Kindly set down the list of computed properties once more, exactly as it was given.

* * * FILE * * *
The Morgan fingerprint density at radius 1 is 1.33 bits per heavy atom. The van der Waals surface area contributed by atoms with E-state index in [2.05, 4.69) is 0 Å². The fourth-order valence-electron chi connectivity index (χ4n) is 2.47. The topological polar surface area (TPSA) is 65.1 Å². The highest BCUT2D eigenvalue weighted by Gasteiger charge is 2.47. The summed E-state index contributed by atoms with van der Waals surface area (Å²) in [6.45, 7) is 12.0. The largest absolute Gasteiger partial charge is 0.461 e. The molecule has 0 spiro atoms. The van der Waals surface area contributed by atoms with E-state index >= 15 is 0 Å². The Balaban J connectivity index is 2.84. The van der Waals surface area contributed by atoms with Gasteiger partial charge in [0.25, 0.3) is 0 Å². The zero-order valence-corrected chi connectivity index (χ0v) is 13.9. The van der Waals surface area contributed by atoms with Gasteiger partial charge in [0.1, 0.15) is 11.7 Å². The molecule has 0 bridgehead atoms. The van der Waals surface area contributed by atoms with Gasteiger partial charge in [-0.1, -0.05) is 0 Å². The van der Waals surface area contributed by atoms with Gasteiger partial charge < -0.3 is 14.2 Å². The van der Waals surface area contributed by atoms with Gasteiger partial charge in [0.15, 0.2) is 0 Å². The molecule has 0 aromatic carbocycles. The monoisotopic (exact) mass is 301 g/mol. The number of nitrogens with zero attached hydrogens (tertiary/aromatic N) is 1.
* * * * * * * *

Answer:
The Morgan fingerprint density at radius 1 is 1.33 bits per heavy atom. The van der Waals surface area contributed by atoms with E-state index in [2.05, 4.69) is 0 Å². The fourth-order valence-electron chi connectivity index (χ4n) is 2.47. The topological polar surface area (TPSA) is 65.1 Å². The highest BCUT2D eigenvalue weighted by Gasteiger charge is 2.47. The summed E-state index contributed by atoms with van der Waals surface area (Å²) in [6.45, 7) is 12.0. The largest absolute Gasteiger partial charge is 0.461 e. The molecule has 0 spiro atoms. The van der Waals surface area contributed by atoms with E-state index >= 15 is 0 Å². The Balaban J connectivity index is 2.84. The van der Waals surface area contributed by atoms with Gasteiger partial charge in [0.25, 0.3) is 0 Å². The zero-order valence-corrected chi connectivity index (χ0v) is 13.9. The van der Waals surface area contributed by atoms with Gasteiger partial charge in [0.1, 0.15) is 11.7 Å². The molecule has 0 bridgehead atoms. The van der Waals surface area contributed by atoms with Gasteiger partial charge in [-0.1, -0.05) is 0 Å². The van der Waals surface area contributed by atoms with Gasteiger partial charge < -0.3 is 14.2 Å². The van der Waals surface area contributed by atoms with Gasteiger partial charge in [0.15, 0.2) is 0 Å². The molecule has 0 aromatic carbocycles. The monoisotopic (exact) mass is 301 g/mol. The number of nitrogens with zero attached hydrogens (tertiary/aromatic N) is 1.